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Florence Bird

Florence Bayard Bird (née Rhein, pseudonym Anne Francis), CC, senator, journalist, broadcaster and author (born 15 January 1908 in Philadelphia, Pennsylvania; died 18 July 1998 in Ottawa, Ontario). Chair of the Royal Commission on the Status of Women in Canada from 1967 to 1970, Florence Bird made her name as a broadcast journalist for CBC/Radio-Canada, reporting news and producing documentaries on women’s working conditions and on conditions for women in Canada’s prisons.

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Yevgeny Yevtushenko (Profile)

If Yevgeny Yevtushenko did not exist, another author might have invented him as the central character in one of those sweeping epics that Russian writers adore. The problem would be that, as a work of fiction, Yevtushenko's real life strains credulity.

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Robertson Davies

Robertson William Davies, CC, OOnt, writer, journalist, professor (born 28 August 1913 in Thamesville, ON 28 Aug 1913; died 2 December 1995 in Orangeville, ON).

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Norman McLaren

McLaren has earned an international reputation for his imaginative and skilled contribution to the art of film. He has received honours from many countries.

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Anna Leonowens

Anna Harriette Edwards Leonowens (born 6 November 1831 in Ahmadnagar, India; died 19 January 1915 in Montreal, Quebec). Anna Leonowens was an educator, author and lecturer who became famous as the British governess to the wives and children of King Mongkut (Rama IV) of Siam (now Thailand) in the 1860s. After leaving Siam, she emigrated to Canada, where she advocated for women’s suffrage, taught at McGill University and helped found what is now the Nova Scotia College of Art and Design. She was the inspiration for Margaret Landon’s historical novel, Anna and the King of Siam (1944), and the Rodgers and Hammerstein musical The King and I (1951).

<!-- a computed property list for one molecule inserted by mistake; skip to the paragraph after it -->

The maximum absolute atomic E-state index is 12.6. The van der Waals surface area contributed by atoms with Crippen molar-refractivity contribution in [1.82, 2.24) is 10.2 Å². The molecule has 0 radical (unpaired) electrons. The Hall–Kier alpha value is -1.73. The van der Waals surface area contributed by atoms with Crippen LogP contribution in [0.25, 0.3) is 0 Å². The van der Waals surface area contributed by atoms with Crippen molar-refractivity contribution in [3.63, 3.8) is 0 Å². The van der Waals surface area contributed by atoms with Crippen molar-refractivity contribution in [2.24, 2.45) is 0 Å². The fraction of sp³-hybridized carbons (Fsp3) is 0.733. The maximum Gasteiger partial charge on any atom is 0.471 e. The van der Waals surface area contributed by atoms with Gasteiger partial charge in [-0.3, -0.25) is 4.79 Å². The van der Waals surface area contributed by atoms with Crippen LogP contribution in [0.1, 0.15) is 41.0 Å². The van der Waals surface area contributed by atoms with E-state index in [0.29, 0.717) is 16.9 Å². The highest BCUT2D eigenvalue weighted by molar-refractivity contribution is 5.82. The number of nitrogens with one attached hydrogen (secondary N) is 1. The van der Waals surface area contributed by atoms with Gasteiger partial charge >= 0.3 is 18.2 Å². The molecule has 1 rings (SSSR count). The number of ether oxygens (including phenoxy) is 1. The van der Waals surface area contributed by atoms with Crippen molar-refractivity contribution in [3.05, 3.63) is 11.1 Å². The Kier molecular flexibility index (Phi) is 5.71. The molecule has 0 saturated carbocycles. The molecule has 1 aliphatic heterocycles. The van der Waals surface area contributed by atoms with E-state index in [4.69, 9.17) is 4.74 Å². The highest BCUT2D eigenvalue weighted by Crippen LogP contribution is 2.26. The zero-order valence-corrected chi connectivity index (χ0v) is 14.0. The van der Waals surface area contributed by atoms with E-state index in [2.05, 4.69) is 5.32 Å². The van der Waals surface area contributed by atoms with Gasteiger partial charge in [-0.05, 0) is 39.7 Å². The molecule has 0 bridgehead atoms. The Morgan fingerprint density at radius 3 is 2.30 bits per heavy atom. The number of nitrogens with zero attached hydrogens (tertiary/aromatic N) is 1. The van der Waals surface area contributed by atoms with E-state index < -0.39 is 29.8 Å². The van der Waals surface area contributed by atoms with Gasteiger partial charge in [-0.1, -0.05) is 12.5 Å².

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Wayson Choy

Wayson Choy, CM, writer, teacher (born 20 April 1939 in Vancouver. BC; died 28 April 2019 in Toronto, ON). Wayson Choy was an influential Chinese Canadian novelist, memoirist and short-story writer. His debut novel, The Jade Peony (1995), tells an intimate tale of an immigrant family living in Vancouver’s Chinatown during the Second World War. It won the Trillium Book Award and the City of Vancouver Book Award in 1996. His second novel, All That Matters (2004), won the Trillium Book Award and was shortlisted for the Scotiabank Giller Prize. His first memoir, Paper Shadows: A Chinatown Childhood (1999), won the Edna Staebler Award for Creative Non-Fiction. An openly gay man, Choy was also an advocate for LGBTQ2S rights as well as a dedicated teacher and mentor.

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James Ehnes

James Ehnes. Violinist, b Brandon, Man 27 Jan 1976; B MUS (Juilliard) 1997, hon D MUS (Brandon) 2005.

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Daphne Odjig

Daphne Odjig,CM,OBC, visual artist (born 11 September 1919 on Wiikwemkoong Unceded Territory, Manitoulin Island, ON; died 1 October 2016 in Kelowna, BC). Odjig was a founding member of the 1970s artists’ allianceProfessional Native Indian Artists Inc., also known as the Indian Group of Seven. Her artistic career spanned six decades and includes lyrical legend paintings, personal reflective memories, and trenchant historical and political critiques. Experimental and creatively fearless, Odjig’s styles and media varied widely with her subject matter. Fluid calligraphic lines characterized her early narrative paintings in the 1960s, while her history paintings in the 1970s were densely expressive. Odjig’s elegiac colour studies of the British Columbia forests were featured in her work in the 1980s. In her long career, Odjig combined her originality as a painter with her social awareness as a feminist to create a body of work that helped bring an Indigenous voice to the foreground of contemporary Canadian art.

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Christi Belcourt

Christi Belcourt, Métis visual artist, activist, author (born 24 September 1966, in Scarborough, ON). The vibrant colours and themes of Belcourt’s art reflect the interconnectedness of nature and human beings. Her art speaks to the struggle for Indigenous identity and sovereignty. Belcourt’s activism focuses on Indigenous issues related to justice, education and meaningful reconciliation. (See also Contemporary Indigenous Art in Canada and Important Indigenous Artists in Canada.)